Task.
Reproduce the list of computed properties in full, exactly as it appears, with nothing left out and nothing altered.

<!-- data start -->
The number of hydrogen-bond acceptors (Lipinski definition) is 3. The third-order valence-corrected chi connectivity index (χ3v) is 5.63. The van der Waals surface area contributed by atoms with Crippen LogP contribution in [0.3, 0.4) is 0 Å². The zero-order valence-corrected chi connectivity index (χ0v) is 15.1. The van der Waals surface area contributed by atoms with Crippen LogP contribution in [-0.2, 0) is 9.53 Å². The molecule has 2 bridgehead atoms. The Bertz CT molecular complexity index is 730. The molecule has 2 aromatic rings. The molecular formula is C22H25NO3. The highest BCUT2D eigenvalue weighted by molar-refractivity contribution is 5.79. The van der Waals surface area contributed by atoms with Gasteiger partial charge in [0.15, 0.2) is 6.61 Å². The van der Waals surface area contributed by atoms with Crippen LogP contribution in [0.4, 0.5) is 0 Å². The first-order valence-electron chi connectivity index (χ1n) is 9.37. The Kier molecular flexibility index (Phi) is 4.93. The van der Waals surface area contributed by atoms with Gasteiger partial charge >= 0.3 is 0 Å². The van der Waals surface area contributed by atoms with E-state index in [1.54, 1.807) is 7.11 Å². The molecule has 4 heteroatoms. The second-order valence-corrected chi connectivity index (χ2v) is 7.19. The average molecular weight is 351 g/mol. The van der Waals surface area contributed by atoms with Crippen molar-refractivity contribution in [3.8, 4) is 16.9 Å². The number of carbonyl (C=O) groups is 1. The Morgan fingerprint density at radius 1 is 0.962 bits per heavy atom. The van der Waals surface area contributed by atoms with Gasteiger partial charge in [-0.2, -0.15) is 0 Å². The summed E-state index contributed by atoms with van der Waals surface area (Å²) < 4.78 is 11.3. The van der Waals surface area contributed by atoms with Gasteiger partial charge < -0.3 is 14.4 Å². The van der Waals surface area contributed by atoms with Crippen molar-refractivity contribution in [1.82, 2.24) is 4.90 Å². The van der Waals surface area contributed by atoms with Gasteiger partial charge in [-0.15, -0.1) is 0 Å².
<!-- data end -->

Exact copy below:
The number of hydrogen-bond acceptors (Lipinski definition) is 3. The third-order valence-corrected chi connectivity index (χ3v) is 5.63. The van der Waals surface area contributed by atoms with Crippen LogP contribution in [0.3, 0.4) is 0 Å². The zero-order valence-corrected chi connectivity index (χ0v) is 15.1. The van der Waals surface area contributed by atoms with Crippen LogP contribution in [-0.2, 0) is 9.53 Å². The molecule has 2 bridgehead atoms. The Bertz CT molecular complexity index is 730. The molecule has 2 aromatic rings. The molecular formula is C22H25NO3. The highest BCUT2D eigenvalue weighted by molar-refractivity contribution is 5.79. The van der Waals surface area contributed by atoms with Gasteiger partial charge in [0.15, 0.2) is 6.61 Å². The van der Waals surface area contributed by atoms with Crippen LogP contribution in [0.4, 0.5) is 0 Å². The first-order valence-electron chi connectivity index (χ1n) is 9.37. The Kier molecular flexibility index (Phi) is 4.93. The van der Waals surface area contributed by atoms with Gasteiger partial charge >= 0.3 is 0 Å². The van der Waals surface area contributed by atoms with E-state index in [1.54, 1.807) is 7.11 Å². The molecule has 4 heteroatoms. The second-order valence-corrected chi connectivity index (χ2v) is 7.19. The average molecular weight is 351 g/mol. The van der Waals surface area contributed by atoms with Crippen molar-refractivity contribution in [3.8, 4) is 16.9 Å². The number of carbonyl (C=O) groups is 1. The Morgan fingerprint density at radius 1 is 0.962 bits per heavy atom. The van der Waals surface area contributed by atoms with Gasteiger partial charge in [-0.2, -0.15) is 0 Å². The summed E-state index contributed by atoms with van der Waals surface area (Å²) < 4.78 is 11.3. The van der Waals surface area contributed by atoms with Gasteiger partial charge < -0.3 is 14.4 Å². The van der Waals surface area contributed by atoms with Crippen molar-refractivity contribution in [1.82, 2.24) is 4.90 Å². The van der Waals surface area contributed by atoms with Gasteiger partial charge in [-0.15, -0.1) is 0 Å².